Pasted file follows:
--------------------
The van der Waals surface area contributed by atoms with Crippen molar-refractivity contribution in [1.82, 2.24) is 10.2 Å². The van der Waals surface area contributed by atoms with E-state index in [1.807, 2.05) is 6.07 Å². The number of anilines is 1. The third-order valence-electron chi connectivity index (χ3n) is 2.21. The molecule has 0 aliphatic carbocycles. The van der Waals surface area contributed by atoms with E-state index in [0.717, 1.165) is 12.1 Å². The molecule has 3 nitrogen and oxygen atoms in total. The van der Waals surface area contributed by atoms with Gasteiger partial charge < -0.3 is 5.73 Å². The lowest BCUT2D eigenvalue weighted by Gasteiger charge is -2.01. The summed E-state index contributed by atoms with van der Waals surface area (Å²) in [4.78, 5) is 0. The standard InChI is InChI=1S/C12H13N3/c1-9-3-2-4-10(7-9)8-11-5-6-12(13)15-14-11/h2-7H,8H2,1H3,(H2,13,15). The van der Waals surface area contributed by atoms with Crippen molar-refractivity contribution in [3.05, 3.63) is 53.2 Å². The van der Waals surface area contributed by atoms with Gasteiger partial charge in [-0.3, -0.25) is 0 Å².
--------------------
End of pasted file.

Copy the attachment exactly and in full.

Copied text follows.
The van der Waals surface area contributed by atoms with Crippen molar-refractivity contribution in [1.82, 2.24) is 10.2 Å². The van der Waals surface area contributed by atoms with E-state index in [1.807, 2.05) is 6.07 Å². The number of anilines is 1. The third-order valence-electron chi connectivity index (χ3n) is 2.21. The molecule has 0 aliphatic carbocycles. The van der Waals surface area contributed by atoms with E-state index in [0.717, 1.165) is 12.1 Å². The molecule has 3 nitrogen and oxygen atoms in total. The van der Waals surface area contributed by atoms with Gasteiger partial charge < -0.3 is 5.73 Å². The lowest BCUT2D eigenvalue weighted by Gasteiger charge is -2.01. The summed E-state index contributed by atoms with van der Waals surface area (Å²) in [4.78, 5) is 0. The standard InChI is InChI=1S/C12H13N3/c1-9-3-2-4-10(7-9)8-11-5-6-12(13)15-14-11/h2-7H,8H2,1H3,(H2,13,15). The van der Waals surface area contributed by atoms with Crippen molar-refractivity contribution in [3.05, 3.63) is 53.2 Å². The van der Waals surface area contributed by atoms with Gasteiger partial charge in [-0.3, -0.25) is 0 Å².